BINDRA: Hala, Nepal, first, has a very strategic position here in South Asia. It's right in the middle of China and India. And any political instability here, say most analysts, could have given Maoist insurgents that have been fighting a 10-year-old insurgency here, these Maoist insurgency could have moved into the political space, could have tried to stage a revolution.

And, of course, they made it very clear they're revolutionaries. They want to set up a communist state. So, as long as Nepal remains unstable, neighbor India, to the south, this giant neighbor, feels very, very uncomfortable, and so is does the United States, for that matter, because the United States also would not like to see a communist state established here in Nepal.

GORANI: All right. Satinder Bindra live on the ground if Katmandu -- Jim.

CLANCY: Well, next, let's shift our focus to Iraq. That is where Shia politicians are working this day trying to decide who can best unify their deeply-divided country. They're reconsidering a nomination for prime minister just a day before a key session of parliament.

Their original choice, Ibrahim al-Jaafari, has agreed to step aside if -- if his party asks him to do so. Sunnis, Kurds and secular Iraqis alike oppose his nomination. As Arwa Damon reports, finding common ground is considered critical for stemming the insurgency in Iraq.


ARWA DAMON, CNN CORRESPONDENT (voice over): Downtown Ramadi, in Iraq's Al Anbar province, is in shambles. It is one of the most dangerous cities in Iraq. Ground Zero is the area around the provincial governor's compound.

Less than two hours after this patrol returns, the compound is attacked. Many Iraqi and U.S. officials say the political stalemate in Baghdad is a big part of the troubles in Ramadi and elsewhere across the country.

The governor of Al Anbar province, Mamoun Rashid (ph), says people need to be convinced the new Iraqi government is going to work, and going to work for them. A challenge four months after elections in December, and still no sign of what they risked their lives to vote for.

Malia (ph) is sick with worry. Her 12-year-old daughter, Fatima (ph), stopped going to school. "If it stays like this, then there is no hope," she says. "What is this life?"

American officials say Iraqis need to step up in the fight against insurgents before things will change.

COL. JOHN GRONSKI, U.S. ARMY: They are starting to provide more and more information to the Iraqi army, as well as the coalition forces, on who the insurgents are because they are certainly ready to get on with the normal way of life here and to move forward with a good government, a good economy.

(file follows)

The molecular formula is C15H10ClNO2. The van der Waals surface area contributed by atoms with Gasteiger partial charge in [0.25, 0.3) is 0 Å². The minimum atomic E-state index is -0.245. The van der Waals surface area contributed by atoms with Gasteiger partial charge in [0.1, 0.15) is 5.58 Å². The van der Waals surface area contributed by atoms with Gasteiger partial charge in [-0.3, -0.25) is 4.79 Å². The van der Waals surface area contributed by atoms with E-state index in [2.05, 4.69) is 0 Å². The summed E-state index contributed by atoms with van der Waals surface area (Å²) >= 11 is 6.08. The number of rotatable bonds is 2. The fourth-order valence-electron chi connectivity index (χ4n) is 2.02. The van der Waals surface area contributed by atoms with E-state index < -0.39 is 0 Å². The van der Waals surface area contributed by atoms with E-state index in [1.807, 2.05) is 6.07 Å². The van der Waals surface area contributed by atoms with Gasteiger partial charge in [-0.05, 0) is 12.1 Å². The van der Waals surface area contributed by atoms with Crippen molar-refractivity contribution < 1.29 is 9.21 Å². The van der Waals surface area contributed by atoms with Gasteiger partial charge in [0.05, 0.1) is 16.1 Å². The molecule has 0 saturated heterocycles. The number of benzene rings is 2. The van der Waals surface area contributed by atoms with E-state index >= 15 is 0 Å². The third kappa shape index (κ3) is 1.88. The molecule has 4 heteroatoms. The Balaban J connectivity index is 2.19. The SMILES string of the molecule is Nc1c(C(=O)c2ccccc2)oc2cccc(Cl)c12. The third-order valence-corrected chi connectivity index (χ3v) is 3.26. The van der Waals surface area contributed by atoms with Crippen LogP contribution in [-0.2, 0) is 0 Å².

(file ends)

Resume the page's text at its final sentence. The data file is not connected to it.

DAMON: A reliable government that must prove itself before most Iraqis will risk their lives to support it.

ADNAN PACHACHI, ACTING PARLIAMENTARY SPEAKER: Merely establishing a government by itself is not enough. I think this government has to do certain things in order to, you know, produce results and reduce the level of violence.

DAMON: It's up to these men to fulfill their promise, to put together a unity government that works, so that these people can start to believe they can have a better future that's worth risking their lives for.

Arwa Damon, CNN, Ramadi, Iraq.


GORANI: Now, the militant group Hamas announced the appointment of a wanted militant leader as the head of a new security force, prompting a strong condemnation from Israel.

As Paula Hancocks reports, the Palestinian Authority president, Mahmoud Abbas, says he's not going to accept it.


PAULA HANCOCKS, CNN CORRESPONDENT (voice over): Jamal Abu Samhadana has two jobs. He has been head of a Palestinian militant group for several years. Now he has been appointed head of a new security force the Hamas-led government wants to create.

Samhadana sees no conflict of interest.

JAMAL ABU SAMHADANA, MILITANT LEADER (through translator): This new position, even though it is high ranking, it will not stop me from pursuing my work and my struggle by the popular resistance committees.

HANCOCKS: But the move infuriated Palestinian President Mahmoud Abbas. Last month, Abbas appointed a longtime ally to head up the security forces. Hamas attempts to set up its own force, highlights an ongoing power struggle between president and prime minister.

TAYEB ABDUL RAHIM, SR. ABBAS ADVISER (through translator): The president has decided to send a letter to Prime Minister Haniyeh. The letter will say that these decisions are illegal and not legislative. Therefore, they will be nullified.

HANCOCKS: The Israeli government is also furious with the appointment. It has tried unsuccessfully to assassinate Abu Samhadana several times in the past and holds him and his militant group responsible for major attacks against Israelis in Gaza before Israel withdrew last summer.

GIDEON MEIR, SR. FOREIGN MINISTRY OFFICIAL: There cannot be a role for terrorist organization. Nothing whatsoever, not for the appointment of a terrorist as the head of their security forces. This is like allowing the fox to guard the chicken coop.

HANCOCKS (on camera): The latest move by the Hamas-led government not only exacerbates the split in Palestinian politics, it also pushes many in the international community even further from the point of accepting Hamas as legitimate and democratically elected. The U.S. State Department saying this is a demonstration of the true nature and tactics of the Hamas-led government.

Paula Hancocks, CNN, Jerusalem.


CLANCY: Well, still ahead, the long journey home.

GORANI: The first up close -- first up-close images, rather, of the U.S. government's new initiative to send illegals back home in days, not months, not years.